Four quantitative reverse transcription-PCR (RT-PCR) methods were compared to evaluate the time course of mRNA formation and decay. Mouse fibroblasts (NIH 3T3) transfected with the human beta-globin open reading frame/c-myc 3'-untranslated region chimeric gene under control of the c-fos promoter (fos-glo-myc) were used for serum-inducible transcription. The amount of fos-glo-myc mRNA, relative to beta-actin, was measured by quantitative, RT-PCR at various times following the addition of serum to serum-starved fibroblasts transfected with the chimeric gene. Both endpoint (band densitometry and probe hybridization) and real-time (SYBR green and TaqMan) PCR methods were used to assay the identical cDNA. The real-time methods produced a 4- to 5-log dynamic range of amplification, while the dynamic range of the endpoint assays was 1-log. The real-time and probe hybridization assays produced a comparable level of sensitivity that was considerably greater than band densitometry. The coefficient of variation from 22 replicate PCR reactions was 14.2 and 24.0% for the SYBR green and TaqMan detection, respectively, and 44.9 and 45.1% for the band densitometry and probe hybridization assays, respectively. The rank order for the values of r(2) obtained from the linear regression of the first-order mRNA decay plots was SYBR green > TaqMan > probe hybridization > band densitometry. Real-time PCR is more precise and displays a greater dynamic range than endpoint PCR. Among the real-time methods, SYBR green and TaqMan assays produced comparable dynamic range and sensitivity while SYBR green detection was more precise and produced a more linear decay plot than TaqMan detection.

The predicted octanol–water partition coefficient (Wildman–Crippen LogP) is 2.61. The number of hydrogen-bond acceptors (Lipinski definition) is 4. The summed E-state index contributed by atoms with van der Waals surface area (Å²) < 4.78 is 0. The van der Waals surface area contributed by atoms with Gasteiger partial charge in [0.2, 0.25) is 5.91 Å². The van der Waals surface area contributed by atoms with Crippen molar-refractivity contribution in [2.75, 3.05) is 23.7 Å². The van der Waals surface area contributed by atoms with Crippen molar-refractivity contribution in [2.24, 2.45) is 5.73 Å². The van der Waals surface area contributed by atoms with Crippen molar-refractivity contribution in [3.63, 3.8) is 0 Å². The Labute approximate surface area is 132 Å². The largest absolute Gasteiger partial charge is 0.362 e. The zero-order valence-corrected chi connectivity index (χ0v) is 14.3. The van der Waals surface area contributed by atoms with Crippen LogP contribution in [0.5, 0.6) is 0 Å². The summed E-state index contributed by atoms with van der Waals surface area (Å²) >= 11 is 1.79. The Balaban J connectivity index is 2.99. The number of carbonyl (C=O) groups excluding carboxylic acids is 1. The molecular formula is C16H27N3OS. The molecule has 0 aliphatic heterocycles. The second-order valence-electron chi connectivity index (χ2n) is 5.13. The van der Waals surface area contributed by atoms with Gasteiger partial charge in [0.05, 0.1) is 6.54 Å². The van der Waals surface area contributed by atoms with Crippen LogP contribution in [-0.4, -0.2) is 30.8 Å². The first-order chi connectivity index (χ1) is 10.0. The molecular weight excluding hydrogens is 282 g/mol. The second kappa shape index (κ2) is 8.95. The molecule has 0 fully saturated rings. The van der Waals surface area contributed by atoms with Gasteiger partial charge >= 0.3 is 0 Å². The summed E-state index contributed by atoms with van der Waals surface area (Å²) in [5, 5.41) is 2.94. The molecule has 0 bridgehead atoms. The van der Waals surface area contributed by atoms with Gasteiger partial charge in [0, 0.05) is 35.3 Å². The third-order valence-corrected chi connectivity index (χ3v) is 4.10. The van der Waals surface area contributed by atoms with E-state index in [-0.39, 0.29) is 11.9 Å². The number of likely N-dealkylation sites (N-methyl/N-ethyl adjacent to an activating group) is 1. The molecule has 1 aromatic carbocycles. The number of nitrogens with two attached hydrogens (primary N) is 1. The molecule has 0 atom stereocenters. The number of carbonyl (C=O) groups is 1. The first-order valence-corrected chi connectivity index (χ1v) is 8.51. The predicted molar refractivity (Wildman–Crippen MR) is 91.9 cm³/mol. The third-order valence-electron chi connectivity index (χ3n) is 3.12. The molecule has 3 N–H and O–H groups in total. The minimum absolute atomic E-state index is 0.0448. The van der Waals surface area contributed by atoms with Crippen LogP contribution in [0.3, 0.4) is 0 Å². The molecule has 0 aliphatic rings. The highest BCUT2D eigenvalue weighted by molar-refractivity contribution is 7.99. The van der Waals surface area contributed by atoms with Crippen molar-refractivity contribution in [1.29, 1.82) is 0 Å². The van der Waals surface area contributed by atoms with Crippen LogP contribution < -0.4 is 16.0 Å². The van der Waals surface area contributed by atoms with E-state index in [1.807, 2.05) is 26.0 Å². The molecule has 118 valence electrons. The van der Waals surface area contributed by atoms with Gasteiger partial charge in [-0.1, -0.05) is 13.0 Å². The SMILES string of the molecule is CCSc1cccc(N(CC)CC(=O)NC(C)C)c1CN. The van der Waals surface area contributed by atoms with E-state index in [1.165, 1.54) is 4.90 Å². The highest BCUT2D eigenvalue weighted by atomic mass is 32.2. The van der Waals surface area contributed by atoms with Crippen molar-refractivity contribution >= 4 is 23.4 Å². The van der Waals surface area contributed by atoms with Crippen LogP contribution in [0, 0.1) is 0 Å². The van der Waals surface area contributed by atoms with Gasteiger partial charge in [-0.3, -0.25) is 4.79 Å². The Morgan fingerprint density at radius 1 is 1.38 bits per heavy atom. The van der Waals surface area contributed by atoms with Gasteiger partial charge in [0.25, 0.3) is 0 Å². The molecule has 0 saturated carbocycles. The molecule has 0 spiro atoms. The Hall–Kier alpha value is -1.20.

Copyright 2000 Academic Press.